O dpdt we can put all the ns on the ler side and t on

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Unformatted text preview: energy gains (per nucleon) by fusing hydrogen into helium. Fusion Fission 230 MeV Per nucleus 22 Abundance of Elements Closed shells Hydrogen and some Helium made in big bang. Up to Ni made in stars Above Ni, made in supernovae Peaks and sharp drop- offs understandable in shell model. Pb (lead) has closed shells for both p and n. Stable nuclei end just above Pb. Thorium and Uranium decay with life;mes in the billions of years, ul;mately producing lead or bismuth. 23 Clicker: Shell Model u༇  Which statement about the nuclear shell model is false? A) Nuclei with a closed shell have relatively larger abundances. B) The nuclear shell model works because many neutrons can be in the same state. C) Nuclei with a closed shell of n or p are more tightly bound. D) Closed shells of n or p are spherically symmetric and thus easier to understand. E)None of the above. 24 NMR and MRI u༇  The proton and neutron are spin ½. u༇  It is possible to observe transi;ons between two spin states using NMR u༇  The magne;c field splits the states u༇  RF signal is send in to populate upper state u༇  RF signal is detected to measure rate of transi;ons. u༇  Vary B field as a func;on of depth to get 1D picture u༇  scan RF input to get other 2D (or measure direc;on of output) u༇  MRI Natural Radioac;vity In 1896 Henri Becquerel (1852–1908, French physicist) accidentally discovered that uranyl potassium sulfate crystals emiFed an invisible radia;on that could darken a photographic plate when the plate was covered to exclude light. u༇  There are three element present in nature that have decay chains with several radioac;ve nuclei. u༇  Thorium is the most abundant. u༇  26 Radioac;ve Decay Rates u༇  Each radioac;ve nucleus has the same probability to decay in a short ;me interval dt. o  dP/dt=λ We can put all the Ns on the leR side and t on the right and integrate this equa;on. u༇  The number of radioac;ve nuclei decreases exponen;ally in ;me. u༇  The average life;me is 1/λ. u༇  27 Radia;on Radioac+ve Sources Each nucleus decays randomly (QM) with some average life;me. u༇  Number of source nuclei leR decreases exponen;ally. u༇  Ac;vity of source also decreases exponen;ally. u༇  Units of Radia+on u༇  Ac;vity o  1 becquerel = 1 decay per second. o  (1 curie = 37 gigabecquerel) u༇  Dose o  1 gray = 1 Joule/kg o  (1 gray = 100 rad) u༇  Biological dose equivalent o  emphasize damage of alpha, neutron… o  1 sievert = 1 gray for x- rays o  (1 sievert = 100 rem) o  6 sievert (full body) is 50% kill dose o  natural radia;on 0.01 sievert per year o  rad worker dose limit 0.05 sievert per year 28 Clicker: Half Life u༇  If the probability of a radioac;ve isotope to decay in one second is 10- 14, what is the half life of that isotope? A) 1014 s. B) 6.93 X 1013 s. C) 1.44 X 1...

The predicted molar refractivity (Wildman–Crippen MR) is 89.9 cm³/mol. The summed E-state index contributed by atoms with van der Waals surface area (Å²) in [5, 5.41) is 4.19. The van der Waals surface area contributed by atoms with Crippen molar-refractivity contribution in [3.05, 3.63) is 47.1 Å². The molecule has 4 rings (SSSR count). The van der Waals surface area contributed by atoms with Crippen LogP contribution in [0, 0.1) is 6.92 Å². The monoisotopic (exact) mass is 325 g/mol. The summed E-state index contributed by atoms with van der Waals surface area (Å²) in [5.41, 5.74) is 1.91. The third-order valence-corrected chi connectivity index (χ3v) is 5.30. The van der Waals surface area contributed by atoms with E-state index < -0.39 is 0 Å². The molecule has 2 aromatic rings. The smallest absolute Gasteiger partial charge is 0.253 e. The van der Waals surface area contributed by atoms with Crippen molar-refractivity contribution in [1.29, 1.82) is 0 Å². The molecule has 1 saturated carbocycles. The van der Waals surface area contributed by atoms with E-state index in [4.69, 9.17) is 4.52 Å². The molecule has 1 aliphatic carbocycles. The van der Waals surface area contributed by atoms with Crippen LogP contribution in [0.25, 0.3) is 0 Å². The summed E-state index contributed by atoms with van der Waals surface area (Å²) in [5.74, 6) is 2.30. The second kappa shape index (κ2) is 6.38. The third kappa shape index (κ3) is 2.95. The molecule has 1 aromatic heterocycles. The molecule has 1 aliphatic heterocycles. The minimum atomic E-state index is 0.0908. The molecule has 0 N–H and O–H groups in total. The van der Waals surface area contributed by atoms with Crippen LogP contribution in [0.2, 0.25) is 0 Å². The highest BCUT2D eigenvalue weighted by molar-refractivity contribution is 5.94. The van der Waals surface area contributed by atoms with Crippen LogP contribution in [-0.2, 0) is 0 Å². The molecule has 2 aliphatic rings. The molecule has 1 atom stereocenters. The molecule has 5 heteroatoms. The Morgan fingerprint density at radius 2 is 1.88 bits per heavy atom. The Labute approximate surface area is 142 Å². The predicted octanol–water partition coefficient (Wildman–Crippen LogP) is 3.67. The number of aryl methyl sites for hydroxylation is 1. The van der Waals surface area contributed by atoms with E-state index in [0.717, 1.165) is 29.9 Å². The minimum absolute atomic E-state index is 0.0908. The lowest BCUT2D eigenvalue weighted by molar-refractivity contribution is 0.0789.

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This note was uploaded on 02/24/2014 for the course PHYS 2D taught by Professor Hirsch during the Winter '08 term at UCSD.

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